The Adventure Sports’ wire wheels are now tubeless design, with rim-mounted spokes – giving the obvious benefit of being able to plug punctures easily. The standard Africa Twin sticks with standard spokes and so still requires a tubed tyre (more below). Sizes are as before, at 21in front and 18in rear.

All models of Africa Twin are approved for use with Bridgestone Battlax Adventurecross Tourer AX41T, Metzeler Karoo Street or, for knobbly off-road used, Continental TKC80s. Sizes are 90/90-21 front and 150/70R 18 rear.

 

Honda Africa Twin & Africa Twin Adventure Sports (2020) | REVIEW

 

Off-road performance

So does the Africa Twin still work off road? Yes, it does. The launch took in a selection of dry gravel and sandy firetrails, with a few rocks and bumps but nothing an ordinary road rider couldn’t manage without falling over. We could’ve ridden most them on a Fireblade (wouldn’t have been much fun though). The Adventure Sport coped just fine, with excellent control, plenty of electronic help (the front off-road ABS is astonishing), and not too much weight in the wrong places to distract. Is it as ‘good’ as <insert list of adventure bikes>? Depends how good you are. It’s clearly not as agile as Yamaha’s lighter Ténéré 700 or as aggressive as a KTM 790 Adventure R, but for an average off-road rider it’s less intimidating than a fully-loaded 1250GS or a 1290 Super Adventure – and much better suited than a Tiger 1200. So the 2020 AT is pretty much where it was already positioned – but the new electronics and lower seat height (on the Adventure Sport) make a small difference.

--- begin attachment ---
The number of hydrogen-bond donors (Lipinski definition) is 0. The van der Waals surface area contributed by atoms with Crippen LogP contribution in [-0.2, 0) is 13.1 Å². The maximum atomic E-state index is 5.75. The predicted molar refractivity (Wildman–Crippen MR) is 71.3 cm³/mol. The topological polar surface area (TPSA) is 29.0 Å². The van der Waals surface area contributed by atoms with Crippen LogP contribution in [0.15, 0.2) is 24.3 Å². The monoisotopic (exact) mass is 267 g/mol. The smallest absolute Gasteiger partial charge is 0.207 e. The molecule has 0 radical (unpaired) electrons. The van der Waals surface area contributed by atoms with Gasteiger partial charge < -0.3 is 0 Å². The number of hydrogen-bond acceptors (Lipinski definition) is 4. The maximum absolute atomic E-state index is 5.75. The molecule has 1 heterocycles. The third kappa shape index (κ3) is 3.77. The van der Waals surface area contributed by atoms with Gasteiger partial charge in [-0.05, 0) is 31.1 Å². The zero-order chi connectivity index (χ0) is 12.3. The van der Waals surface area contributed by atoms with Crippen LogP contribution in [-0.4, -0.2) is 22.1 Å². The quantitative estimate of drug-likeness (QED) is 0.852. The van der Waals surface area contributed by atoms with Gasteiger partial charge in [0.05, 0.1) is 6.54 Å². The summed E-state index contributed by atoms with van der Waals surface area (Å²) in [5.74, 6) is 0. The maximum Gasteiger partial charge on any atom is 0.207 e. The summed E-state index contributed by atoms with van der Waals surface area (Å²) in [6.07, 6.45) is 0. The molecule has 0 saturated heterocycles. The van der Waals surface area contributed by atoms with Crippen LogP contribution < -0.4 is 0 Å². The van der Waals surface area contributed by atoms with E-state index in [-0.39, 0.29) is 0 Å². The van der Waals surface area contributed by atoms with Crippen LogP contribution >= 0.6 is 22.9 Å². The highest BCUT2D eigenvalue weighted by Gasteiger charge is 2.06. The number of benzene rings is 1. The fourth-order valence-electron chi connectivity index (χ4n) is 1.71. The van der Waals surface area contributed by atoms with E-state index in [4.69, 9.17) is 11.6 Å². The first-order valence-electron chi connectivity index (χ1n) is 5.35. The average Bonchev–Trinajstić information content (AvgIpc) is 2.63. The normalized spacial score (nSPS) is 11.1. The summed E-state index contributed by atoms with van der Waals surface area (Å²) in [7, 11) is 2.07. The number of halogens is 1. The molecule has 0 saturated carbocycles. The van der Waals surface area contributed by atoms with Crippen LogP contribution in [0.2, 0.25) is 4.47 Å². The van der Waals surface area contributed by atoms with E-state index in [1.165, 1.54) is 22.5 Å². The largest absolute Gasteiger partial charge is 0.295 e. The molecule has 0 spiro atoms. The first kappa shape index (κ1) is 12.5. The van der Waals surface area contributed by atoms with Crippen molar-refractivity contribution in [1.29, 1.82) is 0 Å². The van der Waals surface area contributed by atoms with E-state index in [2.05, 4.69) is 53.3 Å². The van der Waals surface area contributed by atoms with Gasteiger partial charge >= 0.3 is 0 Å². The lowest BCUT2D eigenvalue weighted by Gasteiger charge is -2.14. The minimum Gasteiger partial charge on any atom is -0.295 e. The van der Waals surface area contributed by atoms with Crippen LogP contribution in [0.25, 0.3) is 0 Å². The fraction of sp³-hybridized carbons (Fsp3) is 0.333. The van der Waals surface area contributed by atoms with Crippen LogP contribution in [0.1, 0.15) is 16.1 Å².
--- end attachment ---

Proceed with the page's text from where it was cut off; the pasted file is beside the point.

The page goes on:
Honda Africa Twin & Africa Twin Adventure Sports (2020) | REVIEW

 

Africa Twin (base) and Adventure Sports (stock suspension)

The base Africa Twin is now aimed at being the off-road biased model – as in, it’s still predominantly a road bike, but is the one you’d prefer for spending more in off-road, and also urban, environments. This is because it’s 12kg lighter than the Adventure Sports, has an 18.8 litre tank instead of 24.8 litres (ie the same size as the previous model), and comes with a short, stubby, non-adjustable screen. It also comes with standard, fully-adjustable 45mm Showa usd forks with 230mm stroke length, and a Showa shock adjustable or preload and rebound damping only – the Adventure Sport’s semi-active system isn’t an option. The stock damping and springing are modified over the previous Africa Twin, running slightly stiffer settings to compensate for the changes to the frame rigidity.